Customer Service | Help | FAQ | PEP-Easy | Report a Data Error | About
Tip: To review an author’s works published in PEP-Web…

PEP-Web Tip of the Day

The Author Section is a useful way to review an author’s works published in PEP-Web. It is ordered alphabetically by the Author’s surname. After clicking the matching letter, search for the author’s full name.

For the complete list of tips, see PEP-Web Tips on the PEP-Web support page.

Milton, J. (2001). Psychoanalysis and Cognitive Behaviour Therapy—Rival Paradigms or Common Ground?. Int. J. Psycho-Anal., 82(3):431-447.

(2001). International Journal of Psycho-Analysis, 82(3):431-447

Psychoanalysis and Cognitive Behaviour Therapy—Rival Paradigms or Common Ground? Related Papers

Jane Milton

The author suggests that contemporary enthusiasm for cognitive-behavioural therapy reflects our longing for swift, rational help for psychological suffering. Competition for funding threatens the psychoanalytic presence in the public sector. The psychoanalytic and cognitive-behavioural models are contrasted, and the relative richness of the psychoanalytic paradigm outlined. The author suggests that a cognitive model is commonsensical, but less complex, with less potential explanatory and therapeutic power. She discusses how the analytic stance is always under pressure to ‘collapse’ into simpler modes, one of which resembles a cognitive one. This also occurs inevitably, she argues, when attempts are made to ‘integrate’ the two models. Cognitive and ‘integrated’ treatments nevertheless have the advantage that they are less intrusive and hence more acceptable to some patients. Selected empirical process and outcome research on cognitive and psychoanalytic therapies is discussed. Brief psychotherapies of either variety have a similar, modestly good outcome, and there is some evidence that this may be based more on ‘dynamic’ than ‘cognitive’ elements of treatment. Formal outcome studies of more typical psychoanalytic psychotherapy and of psychoanalysis itself begin to suggest that these long and complex treatments are effective in the more comprehensive ways predicted by the model.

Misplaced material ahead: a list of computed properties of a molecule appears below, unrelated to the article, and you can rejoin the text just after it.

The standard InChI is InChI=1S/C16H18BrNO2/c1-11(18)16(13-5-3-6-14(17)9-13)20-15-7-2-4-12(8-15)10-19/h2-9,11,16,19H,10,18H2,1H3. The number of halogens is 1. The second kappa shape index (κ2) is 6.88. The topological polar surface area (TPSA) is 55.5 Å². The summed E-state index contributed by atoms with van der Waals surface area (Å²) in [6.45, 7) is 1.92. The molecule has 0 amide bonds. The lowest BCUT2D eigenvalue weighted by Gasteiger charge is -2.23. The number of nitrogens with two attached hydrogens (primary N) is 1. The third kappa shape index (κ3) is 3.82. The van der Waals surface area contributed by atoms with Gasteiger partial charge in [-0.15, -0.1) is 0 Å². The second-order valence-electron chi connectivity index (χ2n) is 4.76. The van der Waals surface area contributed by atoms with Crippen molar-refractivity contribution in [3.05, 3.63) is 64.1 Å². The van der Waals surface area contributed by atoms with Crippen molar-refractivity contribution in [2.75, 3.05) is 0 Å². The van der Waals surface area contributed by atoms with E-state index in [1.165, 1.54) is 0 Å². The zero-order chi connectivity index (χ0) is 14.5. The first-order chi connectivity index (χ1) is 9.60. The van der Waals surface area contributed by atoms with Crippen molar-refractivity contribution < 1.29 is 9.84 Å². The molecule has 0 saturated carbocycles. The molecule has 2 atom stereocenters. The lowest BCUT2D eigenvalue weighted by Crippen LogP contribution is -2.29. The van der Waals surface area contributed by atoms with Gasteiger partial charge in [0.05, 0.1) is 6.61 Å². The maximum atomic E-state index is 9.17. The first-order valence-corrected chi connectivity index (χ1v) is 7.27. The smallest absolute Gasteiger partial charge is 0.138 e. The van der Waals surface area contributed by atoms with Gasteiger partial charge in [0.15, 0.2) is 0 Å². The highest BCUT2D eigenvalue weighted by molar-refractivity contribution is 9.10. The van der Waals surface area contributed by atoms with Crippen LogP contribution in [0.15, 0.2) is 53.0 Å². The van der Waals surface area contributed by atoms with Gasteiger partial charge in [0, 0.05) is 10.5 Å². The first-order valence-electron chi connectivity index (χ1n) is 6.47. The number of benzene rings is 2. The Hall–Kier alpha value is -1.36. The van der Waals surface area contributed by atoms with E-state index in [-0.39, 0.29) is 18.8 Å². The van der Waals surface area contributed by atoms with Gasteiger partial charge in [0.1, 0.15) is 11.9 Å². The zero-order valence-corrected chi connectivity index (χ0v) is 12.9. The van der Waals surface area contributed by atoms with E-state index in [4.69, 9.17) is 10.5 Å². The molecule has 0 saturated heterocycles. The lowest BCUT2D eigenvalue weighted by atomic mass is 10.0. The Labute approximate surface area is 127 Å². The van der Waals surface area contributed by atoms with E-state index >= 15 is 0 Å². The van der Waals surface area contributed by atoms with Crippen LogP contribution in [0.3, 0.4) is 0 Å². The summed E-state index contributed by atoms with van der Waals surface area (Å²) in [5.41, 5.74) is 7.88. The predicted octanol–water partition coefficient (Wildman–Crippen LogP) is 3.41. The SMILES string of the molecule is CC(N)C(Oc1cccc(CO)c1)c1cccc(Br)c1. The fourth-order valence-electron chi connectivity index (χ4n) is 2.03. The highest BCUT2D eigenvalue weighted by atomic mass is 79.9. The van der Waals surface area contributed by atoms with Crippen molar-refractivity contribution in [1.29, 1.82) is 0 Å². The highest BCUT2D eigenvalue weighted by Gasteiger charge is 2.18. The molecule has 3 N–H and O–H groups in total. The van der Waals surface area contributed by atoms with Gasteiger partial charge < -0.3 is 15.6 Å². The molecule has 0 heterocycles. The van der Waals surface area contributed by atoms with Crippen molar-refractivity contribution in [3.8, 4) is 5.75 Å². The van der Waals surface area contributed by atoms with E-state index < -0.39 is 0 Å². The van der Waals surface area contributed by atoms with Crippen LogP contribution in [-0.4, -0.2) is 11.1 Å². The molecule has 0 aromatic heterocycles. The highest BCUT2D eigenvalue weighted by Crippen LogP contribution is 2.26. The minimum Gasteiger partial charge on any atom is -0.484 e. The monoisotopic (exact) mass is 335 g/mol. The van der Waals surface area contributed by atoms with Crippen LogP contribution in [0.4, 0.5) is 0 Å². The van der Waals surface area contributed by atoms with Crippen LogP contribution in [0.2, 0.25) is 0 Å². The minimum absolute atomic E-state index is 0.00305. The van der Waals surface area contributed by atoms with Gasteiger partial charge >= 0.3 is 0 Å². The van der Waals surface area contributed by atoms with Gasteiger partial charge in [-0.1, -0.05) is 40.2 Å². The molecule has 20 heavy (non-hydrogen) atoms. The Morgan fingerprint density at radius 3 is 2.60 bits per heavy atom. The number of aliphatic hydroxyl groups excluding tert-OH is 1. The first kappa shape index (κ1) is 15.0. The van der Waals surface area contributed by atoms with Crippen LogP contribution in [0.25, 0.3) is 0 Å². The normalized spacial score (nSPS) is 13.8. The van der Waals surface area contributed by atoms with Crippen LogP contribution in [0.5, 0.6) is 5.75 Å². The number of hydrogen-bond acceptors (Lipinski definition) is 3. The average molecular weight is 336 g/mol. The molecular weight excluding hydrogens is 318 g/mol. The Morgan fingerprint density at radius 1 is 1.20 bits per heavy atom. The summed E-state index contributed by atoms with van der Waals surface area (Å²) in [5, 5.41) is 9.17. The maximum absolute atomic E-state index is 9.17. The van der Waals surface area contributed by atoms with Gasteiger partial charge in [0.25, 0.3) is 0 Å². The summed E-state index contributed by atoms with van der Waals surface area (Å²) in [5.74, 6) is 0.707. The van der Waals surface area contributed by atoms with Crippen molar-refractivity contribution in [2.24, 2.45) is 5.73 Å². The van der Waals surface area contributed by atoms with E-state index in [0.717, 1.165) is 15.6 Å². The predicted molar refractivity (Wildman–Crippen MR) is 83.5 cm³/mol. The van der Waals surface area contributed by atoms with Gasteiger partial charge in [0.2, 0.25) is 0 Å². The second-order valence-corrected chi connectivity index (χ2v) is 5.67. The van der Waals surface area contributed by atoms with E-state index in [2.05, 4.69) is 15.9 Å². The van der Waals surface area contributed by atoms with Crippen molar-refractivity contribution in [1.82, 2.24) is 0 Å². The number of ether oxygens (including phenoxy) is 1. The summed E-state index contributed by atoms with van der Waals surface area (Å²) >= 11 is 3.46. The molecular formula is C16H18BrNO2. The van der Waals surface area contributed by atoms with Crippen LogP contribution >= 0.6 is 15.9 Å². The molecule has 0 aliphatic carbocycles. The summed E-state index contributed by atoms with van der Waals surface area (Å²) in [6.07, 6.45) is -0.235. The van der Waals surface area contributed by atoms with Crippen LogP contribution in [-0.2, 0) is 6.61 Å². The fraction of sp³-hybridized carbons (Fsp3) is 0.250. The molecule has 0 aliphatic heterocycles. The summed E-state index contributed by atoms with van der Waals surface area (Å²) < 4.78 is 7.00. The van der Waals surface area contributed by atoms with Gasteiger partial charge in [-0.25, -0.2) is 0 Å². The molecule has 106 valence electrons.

[This is a summary or excerpt from the full text of the book or article. The full text of the document is available to subscribers.]

Copyright © 2020, Psychoanalytic Electronic Publishing, ISSN 2472-6982 Customer Service | Help | FAQ | Download PEP Bibliography | Report a Data Error | About

WARNING! This text is printed for personal use. It is copyright to the journal in which it originally appeared. It is illegal to redistribute it in any form.